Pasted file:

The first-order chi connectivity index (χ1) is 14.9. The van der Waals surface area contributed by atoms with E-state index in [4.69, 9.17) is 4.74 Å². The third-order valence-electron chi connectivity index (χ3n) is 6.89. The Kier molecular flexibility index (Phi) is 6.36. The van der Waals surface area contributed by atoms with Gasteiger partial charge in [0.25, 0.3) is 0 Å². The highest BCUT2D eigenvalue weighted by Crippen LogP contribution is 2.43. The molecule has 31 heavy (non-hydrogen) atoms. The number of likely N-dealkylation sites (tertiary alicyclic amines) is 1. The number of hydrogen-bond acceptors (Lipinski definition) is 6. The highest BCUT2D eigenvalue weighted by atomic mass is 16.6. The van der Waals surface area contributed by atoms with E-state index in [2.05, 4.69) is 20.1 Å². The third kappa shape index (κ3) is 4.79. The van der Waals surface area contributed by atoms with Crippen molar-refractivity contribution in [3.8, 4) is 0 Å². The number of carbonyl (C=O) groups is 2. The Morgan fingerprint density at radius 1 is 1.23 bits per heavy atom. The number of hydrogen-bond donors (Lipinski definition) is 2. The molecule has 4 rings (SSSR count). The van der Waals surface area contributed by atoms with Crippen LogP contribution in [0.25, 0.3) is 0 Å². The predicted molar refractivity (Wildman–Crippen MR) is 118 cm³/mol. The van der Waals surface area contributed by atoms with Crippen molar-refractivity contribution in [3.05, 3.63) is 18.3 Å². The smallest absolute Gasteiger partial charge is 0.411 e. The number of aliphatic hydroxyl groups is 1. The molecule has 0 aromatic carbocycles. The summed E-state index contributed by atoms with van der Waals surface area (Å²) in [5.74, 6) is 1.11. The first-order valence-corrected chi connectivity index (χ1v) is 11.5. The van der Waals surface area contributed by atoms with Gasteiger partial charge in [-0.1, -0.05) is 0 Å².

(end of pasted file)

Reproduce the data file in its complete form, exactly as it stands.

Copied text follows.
The first-order chi connectivity index (χ1) is 14.9. The van der Waals surface area contributed by atoms with E-state index in [4.69, 9.17) is 4.74 Å². The third-order valence-electron chi connectivity index (χ3n) is 6.89. The Kier molecular flexibility index (Phi) is 6.36. The van der Waals surface area contributed by atoms with Gasteiger partial charge in [0.25, 0.3) is 0 Å². The highest BCUT2D eigenvalue weighted by Crippen LogP contribution is 2.43. The molecule has 31 heavy (non-hydrogen) atoms. The number of likely N-dealkylation sites (tertiary alicyclic amines) is 1. The number of hydrogen-bond acceptors (Lipinski definition) is 6. The highest BCUT2D eigenvalue weighted by atomic mass is 16.6. The van der Waals surface area contributed by atoms with E-state index in [2.05, 4.69) is 20.1 Å². The third kappa shape index (κ3) is 4.79. The van der Waals surface area contributed by atoms with Crippen molar-refractivity contribution in [3.8, 4) is 0 Å². The number of carbonyl (C=O) groups is 2. The Morgan fingerprint density at radius 1 is 1.23 bits per heavy atom. The number of hydrogen-bond donors (Lipinski definition) is 2. The molecule has 4 rings (SSSR count). The van der Waals surface area contributed by atoms with Crippen LogP contribution in [0.25, 0.3) is 0 Å². The predicted molar refractivity (Wildman–Crippen MR) is 118 cm³/mol. The van der Waals surface area contributed by atoms with Crippen molar-refractivity contribution in [3.05, 3.63) is 18.3 Å². The smallest absolute Gasteiger partial charge is 0.411 e. The number of aliphatic hydroxyl groups is 1. The molecule has 0 aromatic carbocycles. The summed E-state index contributed by atoms with van der Waals surface area (Å²) in [5.74, 6) is 1.11. The first-order valence-corrected chi connectivity index (χ1v) is 11.5. The van der Waals surface area contributed by atoms with Gasteiger partial charge in [-0.1, -0.05) is 0 Å².